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October 04, 2006

The Case of the Missing Insignia

Donald Pittenger writes:

Dear Blowhards --

One recent afternoon while Nancy was visiting the Wittelsbach clan's downtown Munich digs (a.k.a. Residenz), I scooted over to the Deutsches Museum to check out the aircraft exhibit.

Off near a corner of the lower floor was a Messerschmitt Bf109 fighter -- the Luftwaffe mainstay for most of World War 2, if you use production as the yardstick. Certainly an item well worthy of display.

I noticed something odd.

Something missing.

It was the Nazi swastika insignia that Luftwaffe aircraft carried on their vertical tailplanes: nothing there but good old camouflage paint.

Munich Bf109.jpg
Messerschmitt 109 in Munich's Deutsches Museum.
What's wrong with the tail?

Nearby was a set of models of other WW2 German military aircraft, and none of those sported swastikas either.

The reason for this, if my dim memory has it straight, is that Germany has some law or regulation regarding displays of swastikas, and apparently the museum has to "edit" its display.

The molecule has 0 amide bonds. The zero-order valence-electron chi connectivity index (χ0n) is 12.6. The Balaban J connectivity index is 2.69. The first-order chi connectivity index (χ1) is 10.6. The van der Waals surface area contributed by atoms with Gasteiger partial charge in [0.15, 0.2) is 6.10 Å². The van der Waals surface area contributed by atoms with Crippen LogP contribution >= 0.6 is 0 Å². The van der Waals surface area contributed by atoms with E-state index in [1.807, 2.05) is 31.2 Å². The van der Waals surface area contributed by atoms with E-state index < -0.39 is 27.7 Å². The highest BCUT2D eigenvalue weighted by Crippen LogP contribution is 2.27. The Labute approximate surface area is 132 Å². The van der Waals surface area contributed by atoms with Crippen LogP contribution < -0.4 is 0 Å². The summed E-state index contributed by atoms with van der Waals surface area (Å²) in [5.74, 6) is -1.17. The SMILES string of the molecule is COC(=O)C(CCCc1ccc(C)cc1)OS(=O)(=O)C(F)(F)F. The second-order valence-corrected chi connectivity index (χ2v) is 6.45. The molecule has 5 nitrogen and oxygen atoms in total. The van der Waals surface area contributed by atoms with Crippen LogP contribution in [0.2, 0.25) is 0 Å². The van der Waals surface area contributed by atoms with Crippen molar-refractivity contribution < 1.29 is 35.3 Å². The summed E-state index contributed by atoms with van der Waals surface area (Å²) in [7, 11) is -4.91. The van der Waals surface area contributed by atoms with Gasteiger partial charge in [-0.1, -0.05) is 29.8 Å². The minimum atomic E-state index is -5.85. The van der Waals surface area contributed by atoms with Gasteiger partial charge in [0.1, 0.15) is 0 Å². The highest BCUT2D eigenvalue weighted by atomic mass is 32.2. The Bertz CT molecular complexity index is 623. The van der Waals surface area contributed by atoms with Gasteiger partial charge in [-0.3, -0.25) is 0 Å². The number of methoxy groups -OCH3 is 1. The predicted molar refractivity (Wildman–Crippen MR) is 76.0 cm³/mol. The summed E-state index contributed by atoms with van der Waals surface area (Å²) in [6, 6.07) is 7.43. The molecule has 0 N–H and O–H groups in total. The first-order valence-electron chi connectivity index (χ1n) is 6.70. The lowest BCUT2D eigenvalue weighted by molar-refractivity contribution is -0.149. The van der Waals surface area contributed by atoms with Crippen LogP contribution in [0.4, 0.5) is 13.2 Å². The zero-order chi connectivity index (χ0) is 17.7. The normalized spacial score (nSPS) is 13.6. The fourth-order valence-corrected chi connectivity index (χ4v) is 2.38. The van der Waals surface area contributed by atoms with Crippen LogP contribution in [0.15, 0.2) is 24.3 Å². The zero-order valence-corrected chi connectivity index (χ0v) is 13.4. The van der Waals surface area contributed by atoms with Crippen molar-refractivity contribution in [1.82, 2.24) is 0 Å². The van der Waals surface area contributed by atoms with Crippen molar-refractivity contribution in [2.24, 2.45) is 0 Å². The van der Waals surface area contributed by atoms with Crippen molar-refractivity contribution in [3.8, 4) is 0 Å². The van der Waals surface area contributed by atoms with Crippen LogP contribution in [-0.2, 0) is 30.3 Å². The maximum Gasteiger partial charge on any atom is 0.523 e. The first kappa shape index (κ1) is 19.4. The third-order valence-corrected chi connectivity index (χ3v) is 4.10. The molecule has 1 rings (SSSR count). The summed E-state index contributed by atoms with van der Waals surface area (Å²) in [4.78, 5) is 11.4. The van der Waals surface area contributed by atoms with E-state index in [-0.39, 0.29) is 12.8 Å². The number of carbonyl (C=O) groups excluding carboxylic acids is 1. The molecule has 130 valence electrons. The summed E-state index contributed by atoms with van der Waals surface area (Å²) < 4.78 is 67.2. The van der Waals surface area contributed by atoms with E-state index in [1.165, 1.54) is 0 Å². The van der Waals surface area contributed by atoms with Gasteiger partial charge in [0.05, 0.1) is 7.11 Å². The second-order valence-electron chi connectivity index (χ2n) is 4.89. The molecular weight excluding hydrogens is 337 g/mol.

(By the way, I tried a quick Google search on this matter, but the word "swastika" in a character string turns up some pretty strange stuff. Maybe a reader can post a comment clarifying the issue.)

I think the swastika thing, at the museum display level, is silly. For one thing, it airbrushes out an objective historical fact. Furthermore, I saw plenty of books written in German in German bookstores that dealt with the war and many of those books were filled with photos of swastika-bedecked airplanes. Apparently swastika censorship only goes part way.

Oh, and the WW2 Luftwaffe aircraft I've seen in museums in other countries have swastikas, politically incorrect though they might be.



posted by Donald at October 4, 2006


Well, I suppose there's a precedence (of sorts) - chopping the naughty bits off of those lusty Greek sculptures. But at least that was one culture (Catholic/Germanic/Medieval) reacting against a previous one, however, in our eyes, mistakenly. The Nazis, though, were of our same culture. People still alive today were contributors to the horrors of WWII.

Is the museum staff trying to make us forget that these were Nazi planes? I.e., piloted by those who swore they bought into the whole militarist, racist program of Hitler and his followers?